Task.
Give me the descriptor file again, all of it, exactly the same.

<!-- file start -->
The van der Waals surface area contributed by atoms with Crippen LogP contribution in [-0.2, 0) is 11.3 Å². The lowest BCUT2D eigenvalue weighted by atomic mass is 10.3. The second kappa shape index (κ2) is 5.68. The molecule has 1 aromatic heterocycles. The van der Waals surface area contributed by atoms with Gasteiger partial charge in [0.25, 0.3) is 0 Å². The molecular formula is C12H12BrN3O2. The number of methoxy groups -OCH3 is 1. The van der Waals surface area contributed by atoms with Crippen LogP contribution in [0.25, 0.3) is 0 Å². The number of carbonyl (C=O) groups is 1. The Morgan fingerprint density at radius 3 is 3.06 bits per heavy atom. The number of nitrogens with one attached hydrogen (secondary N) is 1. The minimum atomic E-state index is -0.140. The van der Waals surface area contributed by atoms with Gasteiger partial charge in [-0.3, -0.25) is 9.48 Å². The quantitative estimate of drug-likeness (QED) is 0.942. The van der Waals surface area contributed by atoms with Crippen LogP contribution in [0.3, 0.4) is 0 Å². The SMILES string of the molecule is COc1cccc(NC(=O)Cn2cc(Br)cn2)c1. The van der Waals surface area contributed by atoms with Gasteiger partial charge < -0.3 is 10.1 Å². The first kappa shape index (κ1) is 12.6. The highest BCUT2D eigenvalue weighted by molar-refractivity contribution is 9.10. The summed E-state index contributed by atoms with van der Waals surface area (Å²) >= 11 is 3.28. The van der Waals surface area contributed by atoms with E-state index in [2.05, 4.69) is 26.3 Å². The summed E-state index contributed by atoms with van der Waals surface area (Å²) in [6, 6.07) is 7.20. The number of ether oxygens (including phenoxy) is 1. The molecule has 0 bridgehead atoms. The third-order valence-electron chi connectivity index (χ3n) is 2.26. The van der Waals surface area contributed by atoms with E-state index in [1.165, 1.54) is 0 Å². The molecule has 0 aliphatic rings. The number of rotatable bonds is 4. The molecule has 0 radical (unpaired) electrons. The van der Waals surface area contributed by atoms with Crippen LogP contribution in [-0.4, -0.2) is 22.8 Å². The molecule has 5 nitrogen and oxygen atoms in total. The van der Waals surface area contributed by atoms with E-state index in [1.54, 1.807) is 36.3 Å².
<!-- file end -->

The van der Waals surface area contributed by atoms with Crippen LogP contribution in [-0.2, 0) is 11.3 Å². The lowest BCUT2D eigenvalue weighted by atomic mass is 10.3. The second kappa shape index (κ2) is 5.68. The molecule has 1 aromatic heterocycles. The van der Waals surface area contributed by atoms with Gasteiger partial charge in [0.25, 0.3) is 0 Å². The molecular formula is C12H12BrN3O2. The number of methoxy groups -OCH3 is 1. The van der Waals surface area contributed by atoms with Crippen LogP contribution in [0.25, 0.3) is 0 Å². The number of carbonyl (C=O) groups is 1. The Morgan fingerprint density at radius 3 is 3.06 bits per heavy atom. The number of nitrogens with one attached hydrogen (secondary N) is 1. The minimum atomic E-state index is -0.140. The van der Waals surface area contributed by atoms with Gasteiger partial charge in [-0.3, -0.25) is 9.48 Å². The quantitative estimate of drug-likeness (QED) is 0.942. The van der Waals surface area contributed by atoms with Crippen LogP contribution in [0.3, 0.4) is 0 Å². The SMILES string of the molecule is COc1cccc(NC(=O)Cn2cc(Br)cn2)c1. The van der Waals surface area contributed by atoms with Gasteiger partial charge < -0.3 is 10.1 Å². The first kappa shape index (κ1) is 12.6. The highest BCUT2D eigenvalue weighted by molar-refractivity contribution is 9.10. The summed E-state index contributed by atoms with van der Waals surface area (Å²) >= 11 is 3.28. The van der Waals surface area contributed by atoms with E-state index in [2.05, 4.69) is 26.3 Å². The summed E-state index contributed by atoms with van der Waals surface area (Å²) in [6, 6.07) is 7.20. The number of ether oxygens (including phenoxy) is 1. The molecule has 0 bridgehead atoms. The third-order valence-electron chi connectivity index (χ3n) is 2.26. The van der Waals surface area contributed by atoms with E-state index in [1.165, 1.54) is 0 Å². The molecule has 0 aliphatic rings. The number of rotatable bonds is 4. The molecule has 0 radical (unpaired) electrons. The van der Waals surface area contributed by atoms with Crippen LogP contribution in [-0.4, -0.2) is 22.8 Å². The molecule has 5 nitrogen and oxygen atoms in total. The van der Waals surface area contributed by atoms with E-state index in [1.54, 1.807) is 36.3 Å².